The U.S. government conducts an average of 10,000 traces of firearms annually on behalf of foreign governments, noted keynote luncheon speaker Stephanie Pico, Senior Policy Advisor, small arms/light weapons for the Dept. of State, in a presentation on international efforts to control the international arms trade. The U.S. federal government opposes international registration of firearms as has been considered by organizations within the United Nations, but the U.S. does support implementation of international marking requirements for firearms consistent with current U.S. federal law, Pico explained. Form 6 Update
ATF is working to allow electronic filing of attachments to the E-Form 6 in MS Word format, noted Mary Jo Hughes, the then outgoing chief of the ATF Firearms and Explosives Services Division.
Hughes noted that ATF is only getting 30-40% return filings of Form 6A for imported goods at their offices from importers. She stressed that the burden remains on the importer, not the broker, to file Form 6A for every import coming into the U.S.
Hughes also held up a thick stack of returned imports conference invitations that were mailed to all holders of Type 08 and Type 11 licenses to stress the ATF reporting of change of address requirement. When a licensee moves, the new address must be reported to ATF within 30 days. Licensees should keep local zoning regulations in mind when considering a new site as ATF will not renew licenses for businesses situated in locations that are in violation of local zoning ordnances. The imports conference was the last one in which Hughes appeared in her role as Chief of the Firearms and Explosives Services Division, a position she has held for the past 3-1/2 years. She has since become Chief of Staff, Enforcement and Programs Directorate at ATF.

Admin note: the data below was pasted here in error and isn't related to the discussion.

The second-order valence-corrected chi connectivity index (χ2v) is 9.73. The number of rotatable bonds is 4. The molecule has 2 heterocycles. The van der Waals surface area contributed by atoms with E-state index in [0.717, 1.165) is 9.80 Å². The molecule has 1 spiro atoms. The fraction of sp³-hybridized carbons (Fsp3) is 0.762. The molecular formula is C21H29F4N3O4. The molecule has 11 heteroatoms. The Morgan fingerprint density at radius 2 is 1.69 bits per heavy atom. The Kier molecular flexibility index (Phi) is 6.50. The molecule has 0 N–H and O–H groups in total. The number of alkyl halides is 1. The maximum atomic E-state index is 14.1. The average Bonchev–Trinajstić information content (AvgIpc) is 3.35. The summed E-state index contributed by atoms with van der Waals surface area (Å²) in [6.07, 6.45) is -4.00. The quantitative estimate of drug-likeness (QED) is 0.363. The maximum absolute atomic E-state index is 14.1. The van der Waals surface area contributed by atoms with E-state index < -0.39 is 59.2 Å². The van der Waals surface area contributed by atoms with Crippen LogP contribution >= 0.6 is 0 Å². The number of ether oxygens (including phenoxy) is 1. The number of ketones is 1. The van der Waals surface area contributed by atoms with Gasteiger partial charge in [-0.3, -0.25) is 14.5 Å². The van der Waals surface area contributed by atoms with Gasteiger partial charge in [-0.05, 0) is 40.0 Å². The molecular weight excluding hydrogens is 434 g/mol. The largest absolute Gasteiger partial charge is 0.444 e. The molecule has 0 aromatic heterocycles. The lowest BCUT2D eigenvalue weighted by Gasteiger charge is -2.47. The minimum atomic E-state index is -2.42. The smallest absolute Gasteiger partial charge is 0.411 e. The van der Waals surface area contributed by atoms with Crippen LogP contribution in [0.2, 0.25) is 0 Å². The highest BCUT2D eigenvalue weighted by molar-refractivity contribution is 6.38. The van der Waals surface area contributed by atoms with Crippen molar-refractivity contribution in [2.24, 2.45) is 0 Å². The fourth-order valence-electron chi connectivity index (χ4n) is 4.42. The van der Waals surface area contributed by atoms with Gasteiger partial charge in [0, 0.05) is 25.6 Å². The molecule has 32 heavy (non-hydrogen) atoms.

Hughes’ successor in the Imports Services branch, Audrey Stucko, was introduced at the meeting. She is said to have an extensive background at ATF.
C-TPAT Members Inspected Less
A U.S. Customs and Border Protection program, which brings the benefit to member firms of an 8-times less likely chance of being chosen for Customs inspection, was detailed by Jerome Luczkowski, the program’s manager.
Customs – Trade Partnership Against Terrorism (C-TPAT), first announced in November 2001, now has nearly 6,800 members composed of importers, brokers, carriers, etc. It was mentioned that the number of inspections for those firms who are not members have increased recently. To learn more about joining C-TPAT, go to: www.cbp.gov, click on “imports,” and then click on the C-TPAT banner.
At the conclusion of the seminar, Hughes said it would likely be held again next year, possibly in a location that will allow a greater number of attendees if the agency’s budget allows.
The author is the publisher of the small arms industry’s most widely read trade publication, The New Firearms Business (a bi-weekly that covers the domestic small arms industry). For subscription information, send an e-mail to: FirearmsB@aol.com
|This article first appeared in Small Arms Review V8N3 (December 2004)|